Active To A High Degree.
The body gets hot when you’re active in the sun. But there are enough cool tips for trainings during summerly temperatures.
The sun is shining, air flickers over the pavement, and with every single move sweat breaks loose. As soon as it gets hot, the sport-performance literally melts. A route that we normally reel off easily suddenly becomes more difficult and seems to be endless. Believe me; I’ve been there…many times. You’re head turns tomato-red; you breathe heavily and sweat stains are all over your cloths (yummy). A positive thing: At least sweat shows that we’re doing something. The sooner you start sweating the better (and fitter are you) because then our body tries to keep a constant body temperature. Anyway, try not to stress your body too much during high temperatures. It has enough to do with trying to keep itself cool anyway.
First tip: Ideal Timing.
Ambitious summer athletes should be smarter than the sun. Don’t go running during your lunch-break but wait until dawn or use the early morning hours for your active drive. Red area on the thermometer: 25 degrees Celsius (77 degrees Fahrenheit). As soon as the mercury passes this mark, doctors advice against exhausting exercise. Why: The hotter it gets, the more ozone concentration is in the air. Exhaust fumes and fine dust increase stress even more.
Second tip: Dress code.
“Less is more” is the motto during summer. Be sure to buy the right equipments with special UV-protection. Black is a “no-go” (even though it might conceal those nasty fat pads better) – light colours a hit.
Third tip: Sunscreen.
The sun can literally be a burner. It’s not enough to just apply a bit of lotion. As a rule of thumb, it’s best to apply one teaspoon full of sunscreen on your face and nine teaspoons on for the rest of your body. Sweat or water washes away the UV-filter, so if you decide to run a marathon (and you’re not exactly a marathon world champion), you should apply a new layer of sunscreen every two hours.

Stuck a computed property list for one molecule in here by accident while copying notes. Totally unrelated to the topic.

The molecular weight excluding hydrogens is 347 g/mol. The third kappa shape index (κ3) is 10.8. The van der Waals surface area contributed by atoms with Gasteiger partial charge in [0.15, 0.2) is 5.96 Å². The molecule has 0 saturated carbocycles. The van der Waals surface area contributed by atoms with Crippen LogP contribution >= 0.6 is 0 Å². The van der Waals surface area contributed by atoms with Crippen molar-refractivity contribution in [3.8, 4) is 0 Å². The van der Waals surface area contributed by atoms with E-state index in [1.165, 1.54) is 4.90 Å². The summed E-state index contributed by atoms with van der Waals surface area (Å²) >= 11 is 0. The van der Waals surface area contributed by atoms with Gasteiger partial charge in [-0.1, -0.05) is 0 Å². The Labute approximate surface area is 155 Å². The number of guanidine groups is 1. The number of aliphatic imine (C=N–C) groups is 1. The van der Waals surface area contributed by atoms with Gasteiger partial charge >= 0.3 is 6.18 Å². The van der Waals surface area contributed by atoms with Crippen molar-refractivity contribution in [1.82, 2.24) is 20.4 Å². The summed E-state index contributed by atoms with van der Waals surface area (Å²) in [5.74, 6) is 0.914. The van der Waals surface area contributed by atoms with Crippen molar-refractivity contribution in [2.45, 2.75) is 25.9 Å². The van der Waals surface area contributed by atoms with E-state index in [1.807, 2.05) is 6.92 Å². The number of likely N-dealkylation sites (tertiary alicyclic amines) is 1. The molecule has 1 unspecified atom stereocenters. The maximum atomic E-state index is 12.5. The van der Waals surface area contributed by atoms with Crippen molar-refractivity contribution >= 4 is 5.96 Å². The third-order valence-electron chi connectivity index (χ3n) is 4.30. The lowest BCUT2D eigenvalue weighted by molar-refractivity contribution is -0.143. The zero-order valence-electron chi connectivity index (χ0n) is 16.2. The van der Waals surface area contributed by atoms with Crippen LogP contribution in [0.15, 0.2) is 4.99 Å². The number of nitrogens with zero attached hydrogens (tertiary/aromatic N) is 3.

Fourth tip: Pool rules.
Water rats are often distracted. Whether you’re snorkelling in tropical waters, surfing the waves in Tahiti or just swimming in the local open air pool it’s important not to forget about sunscreen. Also, UV rays occur during shade. Umbrellas or trees only absorb 70% of those. So if you’ve ever woken up with a red nose and didn’t get plastered the day before, you might consider putting on some sunscreen when sitting on the beach with friends next time…
Fifth (and last) tip: Filling station.
Sweat-inducing summer sports raises our liquid need. Our body loses up to one liter of water and also minerals like sodium every hour! This raises the risk of muscle cramps. A look on the scale before and after the training (hell I wouldn’t want to step on a scale if I had to…) helps to know your own body’s water consumption. If you’re thirsty, it’s almost too late. Thirst is an indicator of dehydration. Headaches and dizziness are even more alarming! Start drinking (mineral)-water before you decide to go for a run. If you hate water (how can you hate water? It’s 90 % of our body so you should love it J) you can also use fruit juices but diluted. ¼ juice, ¾ water if the rule here. If you’re really really crazy enough to work out for more than one hour, isotonic drinks are a good alternative because they compensate your mineral loss.
Personal end note:
If I look around in the subways, trains or just for fun wait outside a McDonald’s, it’s simple to say that 90 % (at least in Austria) of people need to do something. And no, by that I don’t mean order another burger! Get out there and move your ass people! Life is far too short to just sit around.